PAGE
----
|Author Franz Kafka|
The Castle (1926)
by Franz Kafka
There are certain authors I have convinced myself I have actually read, when in fact I have not actually read them. I know I read The Metamorphosis and The Hunger Artist in high school. I know I bought a used copy of Amerika (and never read it.) I've also convinced myself that I've read The Castle and The Trial at some indeterminate point in the past, but, that it is not true. Before last month, I'd never read either book, but I'd gone so far as to write down that I had read The Castle "in high school" in my copy of 1001 Books to Read Before You Die. Because I had falsely tricked myself into thinking I'd previously read The Castle, it is one of the last fifteen or so titles from the 1920s that remain in the 1001 Books Project.
Among those 15 titles are the 3000 pages of Remembrance of Things Past by Marcel Proust and 900 pages of Ulysses by James Joyce. The rest are equally divided by titles that seem too obvious to actually read (The Great Gatsby by F. Scott Fitzgerald, Babbitt by Sinclair Lewis) and books that are hard to track down (The Green Hat by Michael Arlen) and/or foreign (The Artamonov Business by Maxim Gorky, We by Yevgeny Zamyatin.)
The Castle is a true classic, with Kafka expertly evoking the sense of nameless fear and dread that gave rise to the term "Kafkaesque." You can call Kafka expressionist, surreal, existentialist- all of those. Describing the plot points of The Castle: A land surveyor journeys to a small village in the mountains of an unnamed European country, his attempts to do his job are thwarted by a series of vague, unseen castle bound bureaucrats; simply do not do the material justice.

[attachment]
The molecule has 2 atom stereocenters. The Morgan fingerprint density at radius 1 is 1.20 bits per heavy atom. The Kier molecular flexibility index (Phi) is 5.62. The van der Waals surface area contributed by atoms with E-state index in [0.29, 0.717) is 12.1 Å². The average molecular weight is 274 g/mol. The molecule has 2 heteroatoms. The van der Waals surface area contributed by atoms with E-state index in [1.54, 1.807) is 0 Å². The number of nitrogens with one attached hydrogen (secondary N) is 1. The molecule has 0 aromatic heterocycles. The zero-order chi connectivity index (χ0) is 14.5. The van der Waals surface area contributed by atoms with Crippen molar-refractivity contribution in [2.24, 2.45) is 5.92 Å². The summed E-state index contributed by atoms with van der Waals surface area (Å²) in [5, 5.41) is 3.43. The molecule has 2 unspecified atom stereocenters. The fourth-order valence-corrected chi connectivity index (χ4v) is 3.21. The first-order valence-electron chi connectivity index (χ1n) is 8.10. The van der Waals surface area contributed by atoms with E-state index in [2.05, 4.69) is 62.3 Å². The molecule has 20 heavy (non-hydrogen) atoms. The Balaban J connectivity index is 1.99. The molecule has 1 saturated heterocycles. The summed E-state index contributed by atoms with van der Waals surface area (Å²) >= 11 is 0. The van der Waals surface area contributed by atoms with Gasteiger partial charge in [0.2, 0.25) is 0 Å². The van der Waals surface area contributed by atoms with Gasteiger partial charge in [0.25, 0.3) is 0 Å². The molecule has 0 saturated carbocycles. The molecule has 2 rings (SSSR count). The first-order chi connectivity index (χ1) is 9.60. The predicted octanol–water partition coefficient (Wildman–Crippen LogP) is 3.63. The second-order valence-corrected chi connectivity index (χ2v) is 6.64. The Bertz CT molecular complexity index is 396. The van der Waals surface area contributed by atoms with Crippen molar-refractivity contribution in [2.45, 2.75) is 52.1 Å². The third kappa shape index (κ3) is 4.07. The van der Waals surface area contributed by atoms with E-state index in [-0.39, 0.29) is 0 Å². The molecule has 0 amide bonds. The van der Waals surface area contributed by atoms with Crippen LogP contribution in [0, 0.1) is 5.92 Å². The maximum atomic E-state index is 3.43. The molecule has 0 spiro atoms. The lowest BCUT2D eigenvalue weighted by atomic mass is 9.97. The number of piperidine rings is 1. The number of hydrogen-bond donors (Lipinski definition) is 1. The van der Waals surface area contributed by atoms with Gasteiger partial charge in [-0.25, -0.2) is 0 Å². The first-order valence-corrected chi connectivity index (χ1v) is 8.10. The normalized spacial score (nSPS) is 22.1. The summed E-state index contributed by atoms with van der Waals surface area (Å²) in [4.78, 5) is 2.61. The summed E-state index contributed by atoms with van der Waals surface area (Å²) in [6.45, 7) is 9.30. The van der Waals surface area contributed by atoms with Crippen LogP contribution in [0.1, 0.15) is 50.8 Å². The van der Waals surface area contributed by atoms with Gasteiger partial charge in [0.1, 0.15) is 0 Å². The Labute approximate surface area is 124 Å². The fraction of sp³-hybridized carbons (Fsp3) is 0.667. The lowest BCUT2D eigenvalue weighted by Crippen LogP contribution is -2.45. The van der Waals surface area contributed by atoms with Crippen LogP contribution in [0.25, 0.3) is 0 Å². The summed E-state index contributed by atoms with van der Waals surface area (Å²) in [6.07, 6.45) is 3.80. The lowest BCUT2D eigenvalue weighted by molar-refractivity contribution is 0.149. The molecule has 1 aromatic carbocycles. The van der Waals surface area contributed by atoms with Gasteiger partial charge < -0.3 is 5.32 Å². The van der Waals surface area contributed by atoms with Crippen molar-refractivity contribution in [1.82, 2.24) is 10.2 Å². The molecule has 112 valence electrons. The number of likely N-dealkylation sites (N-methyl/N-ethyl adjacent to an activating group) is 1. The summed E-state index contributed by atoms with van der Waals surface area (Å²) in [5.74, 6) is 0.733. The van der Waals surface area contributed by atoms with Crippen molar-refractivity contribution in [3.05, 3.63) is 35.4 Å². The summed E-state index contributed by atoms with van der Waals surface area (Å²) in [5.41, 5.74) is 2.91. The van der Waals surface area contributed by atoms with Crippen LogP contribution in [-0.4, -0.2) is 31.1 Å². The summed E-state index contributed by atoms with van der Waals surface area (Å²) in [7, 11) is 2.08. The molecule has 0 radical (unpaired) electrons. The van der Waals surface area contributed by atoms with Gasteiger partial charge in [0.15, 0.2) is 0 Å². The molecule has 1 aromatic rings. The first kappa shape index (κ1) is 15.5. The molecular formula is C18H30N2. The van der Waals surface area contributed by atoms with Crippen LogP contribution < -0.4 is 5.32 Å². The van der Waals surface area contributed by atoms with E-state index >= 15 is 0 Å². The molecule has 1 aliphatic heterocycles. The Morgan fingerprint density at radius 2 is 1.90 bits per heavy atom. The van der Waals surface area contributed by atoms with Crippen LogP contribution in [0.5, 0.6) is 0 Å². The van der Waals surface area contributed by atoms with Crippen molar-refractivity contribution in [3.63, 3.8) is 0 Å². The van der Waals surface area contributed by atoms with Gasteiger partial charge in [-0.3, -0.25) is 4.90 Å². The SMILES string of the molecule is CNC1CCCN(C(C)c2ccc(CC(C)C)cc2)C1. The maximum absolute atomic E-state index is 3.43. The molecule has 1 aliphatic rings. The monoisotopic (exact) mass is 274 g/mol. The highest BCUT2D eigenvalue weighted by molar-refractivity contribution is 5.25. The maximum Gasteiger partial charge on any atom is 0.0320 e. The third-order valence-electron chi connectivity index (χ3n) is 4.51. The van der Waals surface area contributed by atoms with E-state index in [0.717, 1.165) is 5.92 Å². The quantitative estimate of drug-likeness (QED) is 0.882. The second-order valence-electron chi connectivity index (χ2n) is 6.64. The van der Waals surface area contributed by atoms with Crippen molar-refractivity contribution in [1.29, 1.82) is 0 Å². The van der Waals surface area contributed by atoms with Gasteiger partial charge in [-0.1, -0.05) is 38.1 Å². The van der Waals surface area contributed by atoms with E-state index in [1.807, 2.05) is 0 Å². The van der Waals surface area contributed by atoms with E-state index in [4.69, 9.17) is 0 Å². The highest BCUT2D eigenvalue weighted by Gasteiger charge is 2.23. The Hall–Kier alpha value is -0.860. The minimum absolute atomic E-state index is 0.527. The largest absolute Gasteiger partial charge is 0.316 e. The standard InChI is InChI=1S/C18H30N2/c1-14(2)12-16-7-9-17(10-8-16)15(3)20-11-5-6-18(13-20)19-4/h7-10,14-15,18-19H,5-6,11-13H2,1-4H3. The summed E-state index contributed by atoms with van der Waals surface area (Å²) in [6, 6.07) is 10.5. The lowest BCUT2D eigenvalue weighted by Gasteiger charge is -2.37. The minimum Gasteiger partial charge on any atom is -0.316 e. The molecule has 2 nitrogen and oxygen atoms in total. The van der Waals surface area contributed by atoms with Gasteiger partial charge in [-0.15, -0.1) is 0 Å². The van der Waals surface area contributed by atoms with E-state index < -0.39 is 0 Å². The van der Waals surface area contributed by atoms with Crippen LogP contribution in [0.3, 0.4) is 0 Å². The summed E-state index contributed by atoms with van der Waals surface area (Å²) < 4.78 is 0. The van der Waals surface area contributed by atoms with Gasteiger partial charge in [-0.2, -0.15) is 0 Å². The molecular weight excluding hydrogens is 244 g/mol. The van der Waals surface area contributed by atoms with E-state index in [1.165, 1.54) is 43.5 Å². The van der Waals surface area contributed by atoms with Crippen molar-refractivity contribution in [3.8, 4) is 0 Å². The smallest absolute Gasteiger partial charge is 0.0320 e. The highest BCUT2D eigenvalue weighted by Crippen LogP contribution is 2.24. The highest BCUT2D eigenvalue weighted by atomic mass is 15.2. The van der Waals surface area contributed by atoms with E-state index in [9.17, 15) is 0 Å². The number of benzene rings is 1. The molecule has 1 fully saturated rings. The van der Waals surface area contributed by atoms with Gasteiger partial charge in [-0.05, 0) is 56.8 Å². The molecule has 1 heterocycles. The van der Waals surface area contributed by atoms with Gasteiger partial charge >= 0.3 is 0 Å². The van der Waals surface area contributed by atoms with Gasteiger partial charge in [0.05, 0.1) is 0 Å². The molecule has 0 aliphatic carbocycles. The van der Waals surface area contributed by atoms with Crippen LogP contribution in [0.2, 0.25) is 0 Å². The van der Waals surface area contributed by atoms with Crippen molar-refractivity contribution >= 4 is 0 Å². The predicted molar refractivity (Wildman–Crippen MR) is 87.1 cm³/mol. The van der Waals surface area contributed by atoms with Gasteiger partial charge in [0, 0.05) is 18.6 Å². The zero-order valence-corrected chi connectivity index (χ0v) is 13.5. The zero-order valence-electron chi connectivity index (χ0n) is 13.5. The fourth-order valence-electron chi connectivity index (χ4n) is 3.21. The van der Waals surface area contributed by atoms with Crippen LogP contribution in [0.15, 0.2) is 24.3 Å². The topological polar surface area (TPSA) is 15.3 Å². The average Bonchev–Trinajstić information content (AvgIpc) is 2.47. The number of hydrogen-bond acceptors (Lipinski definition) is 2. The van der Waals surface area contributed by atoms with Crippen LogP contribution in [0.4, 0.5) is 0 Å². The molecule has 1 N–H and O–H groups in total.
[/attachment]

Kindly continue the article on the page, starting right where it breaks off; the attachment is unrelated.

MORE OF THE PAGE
On the hand, The Castle can be read as a straight-forward parody of bureaucracy and the vagaries of life in late 19th century Europe. On the other hand, The Castle also works as a religious allegory, with the unseen castle higher ups standing in for an absent God. In this way, there is some thematic consistency between Kafka's fiction and philosophers like Friedrich Nietzsche and Soren Kierkegaard. Kafka, like those philosophers, question the existence of God, but his fiction poeticizes the coming existentialist crisis of the 20th century.
His departure from the canons of 19th century of European Realism represent a radical departure from the mainstream of traditionalist and experimental modernists alike. Even more remarkable is the biographical details of his early death and subsequent request to have all this unpublished books burned afterwards. Max Brod, his executor, essentially published unfinished manuscripts, meaning that The Castle is not only unfinished, it also has 80 pages that were added by Brod at the end by fiat, and 50 additional pages of deletions and fragments.
Regardless of the manuscript issues, The Castle is a compelling read.